ARTS & CULTURE

How A ‘Batman’ Comic Continues To Tell A Relevant, American Story

“The great thing about this myth is it can be done for any age and applied to any era.”

08/03/2017 11:14 EDT
DC / Klaus Janson

Despite the magic lassos and speedsters and power rings, when it comes to the world of superheroes, humanity is ultimately our way into a story. It’s how super-powered beings interact with regular humans ― and even their own human characteristics ― that largely determines how audiences feel about them.

Batman is famously the hero without supernatural powers or artifacts. He does, however, have a ton of money, a high level of intelligence and a borderline psychotic devotion to punishing criminals, stemming from the childhood trauma of seeing his parents gunned down. So it’s no surprise that Batman has regularly been the perfect conduit between the human and superhuman worlds. And there are examples of this across a variety of mediums.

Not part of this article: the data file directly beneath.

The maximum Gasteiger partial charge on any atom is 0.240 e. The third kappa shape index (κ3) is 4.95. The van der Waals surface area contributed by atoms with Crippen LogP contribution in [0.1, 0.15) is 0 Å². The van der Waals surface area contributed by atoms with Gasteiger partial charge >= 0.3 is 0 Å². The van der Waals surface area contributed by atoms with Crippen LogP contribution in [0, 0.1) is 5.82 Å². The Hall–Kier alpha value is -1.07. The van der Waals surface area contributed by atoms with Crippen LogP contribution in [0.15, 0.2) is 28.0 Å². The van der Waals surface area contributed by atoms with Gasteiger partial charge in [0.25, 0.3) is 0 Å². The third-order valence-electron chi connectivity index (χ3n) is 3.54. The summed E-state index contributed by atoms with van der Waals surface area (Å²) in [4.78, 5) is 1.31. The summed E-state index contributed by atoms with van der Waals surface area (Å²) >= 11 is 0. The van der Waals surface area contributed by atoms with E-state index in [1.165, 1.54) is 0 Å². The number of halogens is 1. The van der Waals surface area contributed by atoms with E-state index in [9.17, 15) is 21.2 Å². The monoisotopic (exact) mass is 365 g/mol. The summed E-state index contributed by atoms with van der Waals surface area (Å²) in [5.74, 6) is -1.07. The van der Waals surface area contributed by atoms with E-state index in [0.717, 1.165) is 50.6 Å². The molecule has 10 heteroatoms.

The success of Christopher Nolan’s “Batman” trilogy, starting with 2005’s “Batman: Begins,” helped ground the broader world of superhero films. With a few exceptions, previous items in the genre tended to be campy, poorly written or smothered in awkward CGI, as was the case with films like 1997′s “Batman & Robin,” and “Daredevil” and “Hulk” in 2003. And now, even Superman ― as portrayed in 2013′s “Man Of Steel” ― is brooding, bearded and snapping villains’ necks. An award-winning ’90s animated series proved that a Batman cartoon could be dark and mature, not to mention have a brilliant musical score, wh “Batman: The Animated Series” won the Primetime Emmy for Outstanding Animated Program in 1993, the first superhero cartoon to ever be nominated, let alone win.

But one could argue it was Frank Miller’s ’80s comic book miniseries “The Dark Knight Returns” that made this current era of “real” superheroes possible. “The Dark Knight Strikes Again” continued that tradition in 2001. And now, Miller and artist Klaus Janson have returned to reconnect the world of humans and superhumans with “The Dark Knight III: Master Race.”

DC / Klaus Janson

The plot of “Master Race” is straightforward: At the start, Batman is presumed dead, Superman is absent, and Wonder Woman lives in Themyscira, raising her and Superman’s infant son while trying to guide their grownup daughter Lara.